Don’t “sit” to wait for illness. “Sedentary people” should move.

Don’t “sit” to wait for illness. “Sedentary people” should move.


“Sitting for long periods of time is harmful to the body,” many people have heard this saying. The World Health Organization has long listed prolonged sitting as one of the ten leading causes of death. The harm of sitting is second only to smoking. But many people don’t understand, how long is sedentary? How to reduce the harm caused by sitting for long periods of time? Gao Ling, a health management expert in this city, reminded that sitting for a long time will indeed increase the risk of disease, and the harm caused to the body by sitting for a long time can be reduced by “one reduction and one increase”.

Sedentary behavior is defined as “any awake behavior characterized by an energy expenditure of ≤1.5 METs (metabolic equivalents) while sitting or reclining.” Generally speaking, sitting for more than 5 days a week for more than 8 hours a day, or maintaining a sitting position for more than 2 hours at a time, both situations are called “sedentary”. Common sedentary behaviors include postures while working and studying, as well as watching TV, using computers, driving, reading, writing, playing board and card games, etc. Behaviors such as lying down for a long time playing with mobile phones, lying down and reading a book, etc., have a low metabolism and are also considered sedentary. For the elderly, prolonged sitting is more harmful to muscle strength, body balance, endurance, etc. In severe cases, it may even cause functional loss.

More and more studies have found that prolonged sitting is closely related to human health, with the following main hazards:

Musculoskeletal diseases: When sitting for long periods of time, the human body maintains one posture for a long time, which can easily cause muscle stiffness and incorrect stress in the shoulders, neck, waist, spine and other parts of the body. It can also easily form bad sitting postures, leading to shrugs, hunched backs and other postures; in severe cases, it may cause Cervical spine diseases and lumbar spine diseases such as lumbar disc dislocation and herniation.

Cardiovascular disease: Sitting for long periods of time slows down the body’s blood circulation, which over time causes heart function to decline, causing myocardial atrophy. It also increases the risk of cardiovascular diseases such as arteriosclerosis, hypertension, and coronary heart disease.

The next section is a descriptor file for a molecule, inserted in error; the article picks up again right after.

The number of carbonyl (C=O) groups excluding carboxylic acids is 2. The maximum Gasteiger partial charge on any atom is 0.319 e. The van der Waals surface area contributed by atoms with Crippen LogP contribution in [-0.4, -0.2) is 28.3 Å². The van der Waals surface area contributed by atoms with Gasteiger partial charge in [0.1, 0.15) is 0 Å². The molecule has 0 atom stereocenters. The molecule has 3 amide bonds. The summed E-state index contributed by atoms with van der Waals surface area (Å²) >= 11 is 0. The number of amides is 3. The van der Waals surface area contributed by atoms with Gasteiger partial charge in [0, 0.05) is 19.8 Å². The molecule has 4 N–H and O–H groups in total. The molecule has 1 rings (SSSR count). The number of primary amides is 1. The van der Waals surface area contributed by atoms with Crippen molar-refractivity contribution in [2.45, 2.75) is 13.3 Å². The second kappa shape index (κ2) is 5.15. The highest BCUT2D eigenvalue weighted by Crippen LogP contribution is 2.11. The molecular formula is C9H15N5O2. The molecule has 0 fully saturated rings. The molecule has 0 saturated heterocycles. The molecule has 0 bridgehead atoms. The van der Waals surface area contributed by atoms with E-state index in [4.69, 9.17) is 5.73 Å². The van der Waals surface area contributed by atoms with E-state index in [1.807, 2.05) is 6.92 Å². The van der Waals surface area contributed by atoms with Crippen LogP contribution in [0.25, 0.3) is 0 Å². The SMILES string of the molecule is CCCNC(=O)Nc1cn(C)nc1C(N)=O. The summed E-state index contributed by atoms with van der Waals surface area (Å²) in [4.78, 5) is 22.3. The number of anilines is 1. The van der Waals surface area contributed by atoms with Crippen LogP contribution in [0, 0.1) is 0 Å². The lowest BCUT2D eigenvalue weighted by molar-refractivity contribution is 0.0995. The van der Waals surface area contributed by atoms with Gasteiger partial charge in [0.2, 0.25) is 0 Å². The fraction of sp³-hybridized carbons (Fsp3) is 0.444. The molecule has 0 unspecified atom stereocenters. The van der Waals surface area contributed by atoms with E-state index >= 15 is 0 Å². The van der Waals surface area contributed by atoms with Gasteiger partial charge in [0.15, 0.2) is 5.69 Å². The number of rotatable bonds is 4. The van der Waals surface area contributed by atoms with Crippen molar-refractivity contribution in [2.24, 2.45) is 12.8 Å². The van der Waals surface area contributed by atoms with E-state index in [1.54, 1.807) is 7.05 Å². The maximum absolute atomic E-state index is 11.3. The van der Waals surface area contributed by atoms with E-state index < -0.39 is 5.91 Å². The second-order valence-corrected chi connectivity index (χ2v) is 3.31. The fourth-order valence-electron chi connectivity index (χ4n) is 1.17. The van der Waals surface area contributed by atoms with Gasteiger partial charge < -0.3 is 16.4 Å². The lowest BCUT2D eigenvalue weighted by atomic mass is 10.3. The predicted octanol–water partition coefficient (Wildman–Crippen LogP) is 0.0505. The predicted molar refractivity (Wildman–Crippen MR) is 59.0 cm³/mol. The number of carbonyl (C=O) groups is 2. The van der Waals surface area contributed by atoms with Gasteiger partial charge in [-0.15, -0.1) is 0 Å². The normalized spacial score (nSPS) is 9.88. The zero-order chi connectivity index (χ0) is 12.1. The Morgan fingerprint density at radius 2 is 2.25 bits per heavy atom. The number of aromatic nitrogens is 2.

Gastrointestinal diseases: Sitting for a long time weakens the digestive function, and the food in the stomach cannot be effectively digested, and harmful substances cannot be excreted in time, which can easily cause symptoms such as indigestion, bloating, and abdominal pain, and even increase the incidence of serious gastrointestinal diseases such as colorectal cancer. risk.

Obesity: When you sit for a long time, your body’s calorie consumption slows down, and fat easily accumulates in the waist and abdomen, causing waist and abdominal obesity.

Others: Sitting for long periods of time slows down blood circulation, causing insufficient blood supply to the brain, leading to fatigue, listlessness, insomnia, memory loss and other conditions.

Preventing the harm caused by prolonged sitting can be achieved by reducing sitting time and increasing the amount of activity. The first is to try to avoid sitting still for more than 90 minutes. In other words, after sitting for an hour and a half, you can stand up and walk around, stretch, shrug your shoulders, move your legs, etc.; especially office workers who work in the office, you can stand at appropriate times without affecting your work. Choose a standing posture when working and answering calls; increase the time you spend standing and walking. When sitting on a chair, don’t always maintain the same posture. Move around frequently and change your position. Elderly people should not lie in bed or recline on the sofa for long periods of time playing with mobile phones or watching TV at home. They should move their hands and feet more when at home and increase the time for outdoor activities, such as walking, jogging, playing ball, etc. When children are studying at home, they should stand up and walk around every half an hour to an hour, and look into the distance, which can not only reduce the harm of sitting for a long time, but also protect their eyesight. Whether you are working or studying, you also need to pay attention to your sitting posture. Try to keep three right angles: the upper and lower legs, thighs and trunk, upper arms and forearms are at right angles, and the eyes are parallel to the computer screen; you can also put a cushion behind your waist to keep your lower back in a natural C-shaped curve and provide some support for your lower back. . In your free time, increase the amount of exercise. For example, if conditions permit, you can choose to walk or ride a bicycle home after work; during the lunch break on workdays, you can do table tennis, aerobics, yoga and other simple exercises; on rest days, you can do brisk walking, jogging, badminton, swimming, etc. Exercise to improve the health risks caused by sitting for long periods of time. The World Health Organization recommends that adults should engage in 150-300 minutes of moderate-intensity aerobic exercise per week, or 75-150 minutes of higher-intensity aerobic exercise, or an equivalent combination of both.


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